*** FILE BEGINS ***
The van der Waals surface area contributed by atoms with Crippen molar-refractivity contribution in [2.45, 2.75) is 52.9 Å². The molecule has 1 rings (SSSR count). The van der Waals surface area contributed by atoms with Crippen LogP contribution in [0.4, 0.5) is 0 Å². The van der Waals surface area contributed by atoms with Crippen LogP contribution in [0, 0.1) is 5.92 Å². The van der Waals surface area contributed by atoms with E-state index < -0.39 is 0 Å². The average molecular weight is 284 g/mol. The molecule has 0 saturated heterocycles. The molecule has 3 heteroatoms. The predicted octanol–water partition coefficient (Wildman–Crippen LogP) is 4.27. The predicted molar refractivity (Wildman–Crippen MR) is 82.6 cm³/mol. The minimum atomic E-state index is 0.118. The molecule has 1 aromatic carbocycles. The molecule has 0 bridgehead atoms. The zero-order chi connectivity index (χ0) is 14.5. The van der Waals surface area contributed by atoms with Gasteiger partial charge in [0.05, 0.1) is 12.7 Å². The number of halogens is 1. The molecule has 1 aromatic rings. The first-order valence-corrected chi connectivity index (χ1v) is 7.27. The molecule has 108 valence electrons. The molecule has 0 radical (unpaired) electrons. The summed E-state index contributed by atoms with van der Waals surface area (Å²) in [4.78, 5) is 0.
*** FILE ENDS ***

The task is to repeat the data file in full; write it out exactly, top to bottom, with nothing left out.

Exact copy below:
The van der Waals surface area contributed by atoms with Crippen molar-refractivity contribution in [2.45, 2.75) is 52.9 Å². The molecule has 1 rings (SSSR count). The van der Waals surface area contributed by atoms with Crippen LogP contribution in [0.4, 0.5) is 0 Å². The van der Waals surface area contributed by atoms with Crippen LogP contribution in [0, 0.1) is 5.92 Å². The van der Waals surface area contributed by atoms with E-state index < -0.39 is 0 Å². The average molecular weight is 284 g/mol. The molecule has 0 saturated heterocycles. The molecule has 3 heteroatoms. The predicted octanol–water partition coefficient (Wildman–Crippen LogP) is 4.27. The predicted molar refractivity (Wildman–Crippen MR) is 82.6 cm³/mol. The minimum atomic E-state index is 0.118. The molecule has 1 aromatic carbocycles. The molecule has 0 bridgehead atoms. The zero-order chi connectivity index (χ0) is 14.5. The van der Waals surface area contributed by atoms with Gasteiger partial charge in [0.05, 0.1) is 12.7 Å². The number of halogens is 1. The molecule has 1 aromatic rings. The first-order valence-corrected chi connectivity index (χ1v) is 7.27. The molecule has 108 valence electrons. The molecule has 0 radical (unpaired) electrons. The summed E-state index contributed by atoms with van der Waals surface area (Å²) in [4.78, 5) is 0.